Pan Daijing’s studio discography leans towards the dark, post-industrial vibe, whether it’s 2017’s mechanical misanthropy Lack 惊蛰 or the organic spread of 2021 Jade 玉观音– but the underlying skeleton of the Berlin-based musician’s work is deeply lyrical. An hour-long excerpt from an experimental play originally performed at Tate Modern in 2019, Fabrics is the fulfillment of this trend. Although the recording derives from a performance based on the opera, it sounds no different from Pan’s electronic work; its traditional choral arrangements are haunting and cryptic, and its vast expanse is familiar in its bustle. Pan’s music often used sound as a means of investigating the collision of the biotic and the synthetic, and Fabrics, she turns to the human voice to explore the multiple meanings of the title, both paper and flesh.
Opening with an uneasy cascade of electronic tones, the opera quickly fades into a ritualistic soprano, its dialogue intentionally untranslatable. Fabrics is divided into four sections bounded by shifts in movement and dread, tracing a journey from ‘A Raving Still’ to ‘A Deafening Hum’. In addition to the double meaning of “cloths”, Pan pursues the idea of duality more generally in the libretto’s mix of Old and New Chinese, establishing an unsettling tension between the two forms that reflects the piece’s contrasting vocal styles. . The body of the story itself is ouroboric, the libretto loosely inspired by Murong Yan, a wuxia character whose male and female aspects are desperately trying to kill each other.
The interplay of warring voices informs the thesis of Pan’s project. The abstract structure, at least compared to a traditional opera, strongly underlines the beauty of its arrangements. Throughout the seamless duration of “A Found Lament” and “A Tender Accent,” fainting sighs and orotunda mezzo-soprano are backed by an almost melodic buzz, and high-pitched vocals shout “害怕! (Fear!)” , in protest against the minatory wall of mechanical sound that invades them. On “A Raving Still”, a strangled robotic voice commands: “Wake me up after, wake me up after,” before the song is pierced by an inhuman scream reminiscent of a falcon’s solitary journey through a canyon. A delicate battle is being played out between Pan’s electronics and the voices that color it. Her own voice, rich and euphonious, adds to the thrill of these tracks, scoring a stark contrast to the bite of synth punk in her screams on Amnesia Scanner’s “AS Chaos,” or her lyrics uttered throughout 2017. A satin view.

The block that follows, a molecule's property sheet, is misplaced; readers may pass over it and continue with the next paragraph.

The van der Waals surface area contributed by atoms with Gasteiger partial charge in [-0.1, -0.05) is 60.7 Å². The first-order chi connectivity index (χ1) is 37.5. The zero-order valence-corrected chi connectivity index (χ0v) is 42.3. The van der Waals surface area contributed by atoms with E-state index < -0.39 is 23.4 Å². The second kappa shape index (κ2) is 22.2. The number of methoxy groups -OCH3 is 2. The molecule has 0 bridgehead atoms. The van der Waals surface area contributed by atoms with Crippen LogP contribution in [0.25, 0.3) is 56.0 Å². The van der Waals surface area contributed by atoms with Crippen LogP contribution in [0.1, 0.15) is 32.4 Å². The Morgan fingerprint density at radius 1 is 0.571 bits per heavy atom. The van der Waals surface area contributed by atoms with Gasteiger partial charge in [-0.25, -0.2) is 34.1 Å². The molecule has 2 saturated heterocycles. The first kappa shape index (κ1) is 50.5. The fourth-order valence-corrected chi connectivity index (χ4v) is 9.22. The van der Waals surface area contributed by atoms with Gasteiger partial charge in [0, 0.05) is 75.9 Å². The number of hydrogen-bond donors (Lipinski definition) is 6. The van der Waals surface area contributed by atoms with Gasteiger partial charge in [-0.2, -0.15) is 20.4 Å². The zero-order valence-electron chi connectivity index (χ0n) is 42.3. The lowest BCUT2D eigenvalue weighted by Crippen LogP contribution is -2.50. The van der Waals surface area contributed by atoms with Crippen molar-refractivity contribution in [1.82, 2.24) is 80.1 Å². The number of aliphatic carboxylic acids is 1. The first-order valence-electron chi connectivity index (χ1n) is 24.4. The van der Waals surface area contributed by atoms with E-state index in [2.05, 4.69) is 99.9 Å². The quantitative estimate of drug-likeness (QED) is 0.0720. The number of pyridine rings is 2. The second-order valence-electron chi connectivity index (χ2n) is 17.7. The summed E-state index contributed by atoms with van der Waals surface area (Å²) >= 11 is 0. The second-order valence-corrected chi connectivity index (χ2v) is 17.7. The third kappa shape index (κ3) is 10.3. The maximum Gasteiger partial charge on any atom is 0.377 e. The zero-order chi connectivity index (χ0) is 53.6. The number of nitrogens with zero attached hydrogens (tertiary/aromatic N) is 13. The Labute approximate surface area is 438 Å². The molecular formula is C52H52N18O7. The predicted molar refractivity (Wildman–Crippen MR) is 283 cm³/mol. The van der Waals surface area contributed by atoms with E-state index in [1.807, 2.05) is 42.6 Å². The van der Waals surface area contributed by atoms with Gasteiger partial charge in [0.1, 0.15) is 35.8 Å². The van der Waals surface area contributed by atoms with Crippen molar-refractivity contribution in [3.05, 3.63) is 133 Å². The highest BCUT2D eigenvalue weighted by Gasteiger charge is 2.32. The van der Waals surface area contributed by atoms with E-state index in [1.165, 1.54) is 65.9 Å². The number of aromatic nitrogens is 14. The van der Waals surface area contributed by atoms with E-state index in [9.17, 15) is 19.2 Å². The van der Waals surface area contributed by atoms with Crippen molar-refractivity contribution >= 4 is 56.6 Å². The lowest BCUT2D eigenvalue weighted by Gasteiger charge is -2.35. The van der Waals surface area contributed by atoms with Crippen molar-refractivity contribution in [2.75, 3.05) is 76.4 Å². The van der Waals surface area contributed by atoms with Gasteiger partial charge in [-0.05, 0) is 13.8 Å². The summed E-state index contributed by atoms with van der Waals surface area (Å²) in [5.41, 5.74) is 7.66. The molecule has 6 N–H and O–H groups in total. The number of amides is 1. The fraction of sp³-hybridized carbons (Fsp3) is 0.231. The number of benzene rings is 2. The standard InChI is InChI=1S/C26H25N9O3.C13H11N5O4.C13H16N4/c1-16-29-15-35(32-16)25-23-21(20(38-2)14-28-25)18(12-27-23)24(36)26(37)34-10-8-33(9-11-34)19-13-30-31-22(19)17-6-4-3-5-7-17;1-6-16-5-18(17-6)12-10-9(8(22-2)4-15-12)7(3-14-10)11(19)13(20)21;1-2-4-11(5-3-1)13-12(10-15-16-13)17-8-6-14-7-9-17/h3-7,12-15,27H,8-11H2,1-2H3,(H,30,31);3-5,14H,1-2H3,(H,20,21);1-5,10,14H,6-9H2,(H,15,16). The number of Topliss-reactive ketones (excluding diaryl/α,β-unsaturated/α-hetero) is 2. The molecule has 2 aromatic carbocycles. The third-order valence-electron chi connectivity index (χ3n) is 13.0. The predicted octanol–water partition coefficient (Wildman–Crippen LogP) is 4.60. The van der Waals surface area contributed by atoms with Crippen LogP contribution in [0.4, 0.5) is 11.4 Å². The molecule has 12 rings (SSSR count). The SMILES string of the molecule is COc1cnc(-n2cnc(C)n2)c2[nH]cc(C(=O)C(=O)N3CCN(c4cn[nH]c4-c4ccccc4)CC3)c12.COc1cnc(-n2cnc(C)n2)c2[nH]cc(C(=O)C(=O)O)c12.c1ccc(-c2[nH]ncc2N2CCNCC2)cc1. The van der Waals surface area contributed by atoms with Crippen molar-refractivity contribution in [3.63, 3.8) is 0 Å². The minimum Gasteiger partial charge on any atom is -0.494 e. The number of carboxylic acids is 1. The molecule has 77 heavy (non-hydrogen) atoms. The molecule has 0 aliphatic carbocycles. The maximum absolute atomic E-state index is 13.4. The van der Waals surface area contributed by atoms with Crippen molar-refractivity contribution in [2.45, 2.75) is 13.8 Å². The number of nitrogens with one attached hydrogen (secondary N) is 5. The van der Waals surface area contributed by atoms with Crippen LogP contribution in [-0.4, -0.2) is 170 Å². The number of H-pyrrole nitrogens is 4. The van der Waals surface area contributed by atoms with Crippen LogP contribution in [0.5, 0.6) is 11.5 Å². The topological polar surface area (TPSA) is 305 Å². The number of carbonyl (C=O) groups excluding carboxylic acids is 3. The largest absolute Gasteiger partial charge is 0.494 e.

Despite his fascination with opera, Pan has no formal musical training. “I never studied music a single day and now I want to write an opera,” she said. Recount an interviewer in 2019. “Where did that come from?” But when performed at the Tate Modern, draped in the brutalist backdrop of tanks, Fabrics comes across as a lively and full-bodied narrative. A large ensemble of dancers and opera singers are drenched in shadows of black and red; they contort and interpret the incessant conflict of the room against the inorganic architecture of the museum. Even removed from the live performance context, Fabrics remains charged with resonant beauty and keen-eyed focus, despite the pervasive air of worry. His duality never seeks to separate.
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